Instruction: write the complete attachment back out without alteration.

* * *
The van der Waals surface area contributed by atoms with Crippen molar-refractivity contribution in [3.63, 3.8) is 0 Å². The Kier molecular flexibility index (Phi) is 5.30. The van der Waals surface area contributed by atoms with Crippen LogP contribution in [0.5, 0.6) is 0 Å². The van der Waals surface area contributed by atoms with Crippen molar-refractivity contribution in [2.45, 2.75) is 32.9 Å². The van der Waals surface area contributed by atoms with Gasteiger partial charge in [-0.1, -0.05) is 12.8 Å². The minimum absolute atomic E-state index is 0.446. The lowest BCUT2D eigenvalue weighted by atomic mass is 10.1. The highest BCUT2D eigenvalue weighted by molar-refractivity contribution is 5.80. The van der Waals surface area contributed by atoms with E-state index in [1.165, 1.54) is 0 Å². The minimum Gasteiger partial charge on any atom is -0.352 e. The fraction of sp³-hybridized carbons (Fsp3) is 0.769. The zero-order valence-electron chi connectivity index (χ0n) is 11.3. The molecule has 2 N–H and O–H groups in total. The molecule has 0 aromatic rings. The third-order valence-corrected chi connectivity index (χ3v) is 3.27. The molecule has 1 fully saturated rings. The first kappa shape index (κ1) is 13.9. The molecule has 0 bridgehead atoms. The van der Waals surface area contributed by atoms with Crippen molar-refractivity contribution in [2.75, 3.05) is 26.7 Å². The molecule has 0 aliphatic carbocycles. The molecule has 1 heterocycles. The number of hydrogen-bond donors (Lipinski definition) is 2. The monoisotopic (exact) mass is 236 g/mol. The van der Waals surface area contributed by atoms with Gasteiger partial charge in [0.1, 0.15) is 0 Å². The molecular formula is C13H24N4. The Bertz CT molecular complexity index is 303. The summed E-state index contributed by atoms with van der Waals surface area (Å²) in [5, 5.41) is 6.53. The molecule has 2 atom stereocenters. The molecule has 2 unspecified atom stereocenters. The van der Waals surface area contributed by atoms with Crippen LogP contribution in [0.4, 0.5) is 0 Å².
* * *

The van der Waals surface area contributed by atoms with Crippen molar-refractivity contribution in [3.63, 3.8) is 0 Å². The Kier molecular flexibility index (Phi) is 5.30. The van der Waals surface area contributed by atoms with Crippen LogP contribution in [0.5, 0.6) is 0 Å². The van der Waals surface area contributed by atoms with Crippen molar-refractivity contribution in [2.45, 2.75) is 32.9 Å². The van der Waals surface area contributed by atoms with Gasteiger partial charge in [-0.1, -0.05) is 12.8 Å². The minimum absolute atomic E-state index is 0.446. The lowest BCUT2D eigenvalue weighted by atomic mass is 10.1. The highest BCUT2D eigenvalue weighted by molar-refractivity contribution is 5.80. The van der Waals surface area contributed by atoms with E-state index in [1.165, 1.54) is 0 Å². The minimum Gasteiger partial charge on any atom is -0.352 e. The fraction of sp³-hybridized carbons (Fsp3) is 0.769. The zero-order valence-electron chi connectivity index (χ0n) is 11.3. The molecule has 2 N–H and O–H groups in total. The molecule has 0 aromatic rings. The third-order valence-corrected chi connectivity index (χ3v) is 3.27. The molecule has 1 fully saturated rings. The first kappa shape index (κ1) is 13.9. The molecule has 0 bridgehead atoms. The van der Waals surface area contributed by atoms with Crippen molar-refractivity contribution in [2.75, 3.05) is 26.7 Å². The molecule has 0 aliphatic carbocycles. The molecule has 1 heterocycles. The number of hydrogen-bond donors (Lipinski definition) is 2. The monoisotopic (exact) mass is 236 g/mol. The van der Waals surface area contributed by atoms with Gasteiger partial charge in [0.1, 0.15) is 0 Å². The molecular formula is C13H24N4. The Bertz CT molecular complexity index is 303. The summed E-state index contributed by atoms with van der Waals surface area (Å²) in [5, 5.41) is 6.53. The molecule has 2 atom stereocenters. The molecule has 2 unspecified atom stereocenters. The van der Waals surface area contributed by atoms with Crippen LogP contribution in [0.4, 0.5) is 0 Å².